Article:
Theta tACS impairs episodic memory more than tDCS

Nicholas W. G. Murray*, Petra L. Graham, Paul F. Sowman, Greg Savage

*Corresponding author for this work

Research output: Contribution to journalArticlepeer-review

1 Citation (Scopus)
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Episodic memory deficits are a common consequence of aging and are associated with a number of neurodegenerative disorders (e.g., Alzheimer's disease). Given the importance of episodic memory, a great deal of research has investigated how we can improve memory performance. Transcranial electrical stimulation (TES) represents a promising tool for memory enhancement but the optimal stimulation parameters that reliably boost memory are yet to be determined. In our double-blind, randomised, sham-controlled study, 42 healthy adults (36 females; 23.3 ± 7.7 years of age) received anodal transcranial direct current stimulation (tDCS), theta transcranial alternating current stimulation (tACS) and sham stimulation during a list-learning task, over three separate sessions. Stimulation was applied over the left temporal lobe, as encoding and recall of information is typically associated with mesial temporal lobe structures (e.g., the hippocampus and entorhinal cortex). We measured word recall within each stimulation session, as well as the average number of intrusion and repetition errors. In terms of word recall, participants recalled fewer words during tDCS and tACS, compared to sham stimulation, and significantly fewer words recalled during tACS compared with tDCS. Significantly more memory errors were also made during tACS compared with sham stimulation. Overall, our findings suggest that TES has a deleterious effect on memory processes when applied to the left temporal lobe.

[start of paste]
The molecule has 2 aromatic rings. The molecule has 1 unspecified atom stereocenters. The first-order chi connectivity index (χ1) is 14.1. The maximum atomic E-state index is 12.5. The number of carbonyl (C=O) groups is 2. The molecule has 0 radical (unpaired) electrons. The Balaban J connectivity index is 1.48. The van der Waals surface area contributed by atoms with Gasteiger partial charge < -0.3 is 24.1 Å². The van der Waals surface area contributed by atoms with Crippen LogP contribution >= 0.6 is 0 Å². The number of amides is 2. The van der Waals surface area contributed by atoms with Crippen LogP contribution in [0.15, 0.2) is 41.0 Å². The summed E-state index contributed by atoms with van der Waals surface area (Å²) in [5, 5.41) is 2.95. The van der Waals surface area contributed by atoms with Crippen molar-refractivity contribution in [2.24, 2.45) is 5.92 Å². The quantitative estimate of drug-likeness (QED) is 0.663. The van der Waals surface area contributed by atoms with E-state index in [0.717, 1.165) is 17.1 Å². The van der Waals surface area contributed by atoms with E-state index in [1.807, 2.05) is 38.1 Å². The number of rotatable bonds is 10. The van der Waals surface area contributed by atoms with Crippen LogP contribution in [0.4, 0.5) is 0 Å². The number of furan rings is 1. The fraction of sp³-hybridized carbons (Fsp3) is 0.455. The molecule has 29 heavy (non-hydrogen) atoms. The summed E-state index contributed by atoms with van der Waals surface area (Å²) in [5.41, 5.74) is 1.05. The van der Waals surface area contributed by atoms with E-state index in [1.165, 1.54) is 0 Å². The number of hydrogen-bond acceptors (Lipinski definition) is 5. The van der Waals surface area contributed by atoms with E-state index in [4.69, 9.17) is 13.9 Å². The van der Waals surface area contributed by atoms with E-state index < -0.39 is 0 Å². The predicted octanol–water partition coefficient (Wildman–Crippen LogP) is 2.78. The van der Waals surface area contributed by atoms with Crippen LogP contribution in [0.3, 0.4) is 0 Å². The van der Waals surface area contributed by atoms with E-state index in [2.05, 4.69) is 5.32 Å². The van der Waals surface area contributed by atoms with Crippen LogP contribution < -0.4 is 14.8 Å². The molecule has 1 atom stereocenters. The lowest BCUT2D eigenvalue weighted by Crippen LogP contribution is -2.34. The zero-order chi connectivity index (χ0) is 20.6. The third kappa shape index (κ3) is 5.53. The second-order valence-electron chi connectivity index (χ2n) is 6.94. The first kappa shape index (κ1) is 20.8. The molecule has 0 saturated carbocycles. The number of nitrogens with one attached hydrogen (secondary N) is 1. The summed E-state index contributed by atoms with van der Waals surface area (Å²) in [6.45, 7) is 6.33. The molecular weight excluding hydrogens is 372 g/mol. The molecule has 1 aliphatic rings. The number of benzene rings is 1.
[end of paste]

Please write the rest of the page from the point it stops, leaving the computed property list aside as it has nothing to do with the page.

Original languageEnglish
Article number716
Pages (from-to)1-8
Number of pages8
JournalScientific Reports
Issue number1
Publication statusPublished - 13 Jan 2023

Bibliographical note

© 2023. The Author(s). Version archived for private and non-commercial use with the permission of the author/s and according to publisher conditions. For further rights please contact the publisher.


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